Besides these donations, he left 100G/. to be distributed amongst his servants 200l. to such poor persons as he assisted in his life-time 5000l. to the two daughters of his nephew Mr. Frost 500l. to Mrs. Seeker, the widow of his nephew Dr. George Seeker, and 200l. to Dr. Daniel Burton. After the payment of those and some other smaller legacies, he left his real and the residue of his personal estate to Mr. Thomas Frost of Nottingham. The greatest part of his very noble collection of books he bequeathed to the Archiepiscopal library at Lambeth, the rest betwixt his two chaplains and two other friends. To the manuscript library in the same palace, he left a large number of very learned and valuable Mss. writtenby himself on a great variety of subjects, critical and theological. His well-known catechetical lectures, and his ms sermons he left to be revised by his two chaplains, Dr. Stinton and Dr. Porteus, by whom they were published in 1770. His options he gave to the archbishop of Canterbury, the bishop of London, and the bishop of Winchester for the time being, in trust, to be disposed of by them (as they became vacant) to such persons as they should in their consciences think it would have been most reasonable for him to have given them, had he been living.

The life prefixed to his works was written by Dr. Porteus, the late very amiable and much admired bishop of | London, and reprinted separately by his lordship in 1797, in consequence of bishop Kurd’s having, in his life of Warburton, “judged it expedient to introduce into his life of bishop Warburton, such observations on the talents, learning, and writings of archbishop Seeker, as appeared, both to Dr. Porteus and to many other of his grace’s friends extremely injurious to his literary character, and the credit of his numerous and useful publications; and therefore highly deserving of some notice from those who loved him in life, and revered him after death.” These observations are indeed fully refuted in this excellent piece of biography, as well as the other slanders which the steady and upright conduct of archbishop Seeker drew upon him from persons notoriously disaffected to religion and the church; and time, which never fails to do ample justice to such characters as his, has almost effaced the remembrance of them. Yet, as some have lately attempted to revive the calumny, and suppress the refutation, we have given some references in the note on this subject, not without confidence that archbishop Seeker’s character will suffer little while he has a Porteus for his defender, and a Hollis, a Walpole, a Blackburn, and a Wakefield for his accusers. 1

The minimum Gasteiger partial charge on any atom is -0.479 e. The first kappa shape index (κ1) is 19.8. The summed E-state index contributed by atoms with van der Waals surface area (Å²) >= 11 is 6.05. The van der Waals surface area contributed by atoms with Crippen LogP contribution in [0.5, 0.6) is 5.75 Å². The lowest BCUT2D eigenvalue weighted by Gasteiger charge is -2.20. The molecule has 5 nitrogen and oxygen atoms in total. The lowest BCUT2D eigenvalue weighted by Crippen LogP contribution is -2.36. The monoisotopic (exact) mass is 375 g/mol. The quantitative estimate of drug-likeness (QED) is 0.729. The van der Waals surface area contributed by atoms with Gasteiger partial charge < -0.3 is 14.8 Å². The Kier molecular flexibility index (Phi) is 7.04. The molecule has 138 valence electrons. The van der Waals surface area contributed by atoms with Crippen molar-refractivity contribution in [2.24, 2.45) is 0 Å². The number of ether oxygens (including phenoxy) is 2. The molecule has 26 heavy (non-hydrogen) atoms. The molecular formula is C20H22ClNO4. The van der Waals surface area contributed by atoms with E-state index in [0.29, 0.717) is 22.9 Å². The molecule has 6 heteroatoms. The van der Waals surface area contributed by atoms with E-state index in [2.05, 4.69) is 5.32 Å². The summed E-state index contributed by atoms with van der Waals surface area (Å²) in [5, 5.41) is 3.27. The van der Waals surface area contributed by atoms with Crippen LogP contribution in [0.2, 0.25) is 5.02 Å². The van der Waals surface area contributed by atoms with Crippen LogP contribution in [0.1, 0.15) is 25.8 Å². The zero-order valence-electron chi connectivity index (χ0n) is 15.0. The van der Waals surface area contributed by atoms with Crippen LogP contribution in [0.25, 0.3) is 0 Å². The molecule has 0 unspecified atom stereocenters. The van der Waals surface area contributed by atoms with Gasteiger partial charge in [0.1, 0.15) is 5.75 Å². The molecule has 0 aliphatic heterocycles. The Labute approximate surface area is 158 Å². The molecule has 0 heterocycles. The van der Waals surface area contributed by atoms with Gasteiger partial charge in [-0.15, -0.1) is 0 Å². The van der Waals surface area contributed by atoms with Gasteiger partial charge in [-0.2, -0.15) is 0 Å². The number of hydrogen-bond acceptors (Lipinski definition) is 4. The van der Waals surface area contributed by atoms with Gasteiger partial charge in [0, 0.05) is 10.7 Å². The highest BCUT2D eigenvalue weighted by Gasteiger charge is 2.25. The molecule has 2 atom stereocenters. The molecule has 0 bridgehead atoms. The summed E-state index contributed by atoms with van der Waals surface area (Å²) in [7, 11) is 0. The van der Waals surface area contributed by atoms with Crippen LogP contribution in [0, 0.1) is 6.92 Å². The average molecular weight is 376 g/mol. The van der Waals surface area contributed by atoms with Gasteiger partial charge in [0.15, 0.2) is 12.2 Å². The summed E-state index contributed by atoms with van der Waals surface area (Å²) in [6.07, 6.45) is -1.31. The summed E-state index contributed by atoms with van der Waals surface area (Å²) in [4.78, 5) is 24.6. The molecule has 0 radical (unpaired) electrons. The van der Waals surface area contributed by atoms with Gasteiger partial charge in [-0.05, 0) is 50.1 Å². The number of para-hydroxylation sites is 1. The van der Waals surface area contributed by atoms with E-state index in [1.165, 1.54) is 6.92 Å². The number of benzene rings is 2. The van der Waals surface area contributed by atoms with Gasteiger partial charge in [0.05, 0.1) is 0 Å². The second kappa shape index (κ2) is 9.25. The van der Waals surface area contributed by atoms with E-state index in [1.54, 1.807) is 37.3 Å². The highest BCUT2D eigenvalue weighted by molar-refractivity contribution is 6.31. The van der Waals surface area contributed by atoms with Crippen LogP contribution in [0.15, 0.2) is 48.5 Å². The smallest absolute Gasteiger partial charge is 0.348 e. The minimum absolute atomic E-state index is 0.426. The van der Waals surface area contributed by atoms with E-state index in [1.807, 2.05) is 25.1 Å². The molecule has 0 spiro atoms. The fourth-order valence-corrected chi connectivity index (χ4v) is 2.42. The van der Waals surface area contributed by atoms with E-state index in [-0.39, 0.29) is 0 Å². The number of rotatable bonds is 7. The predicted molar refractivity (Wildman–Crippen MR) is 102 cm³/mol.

Life by Porteus. —Gent. Mag. vols. LVIII. LXVIII. See also Index. Many of his Letters are in Kippis’s Life of Lardner, Butler’s Jife of Bishop Hildesley, Doddridge’s Letters, &c. &c.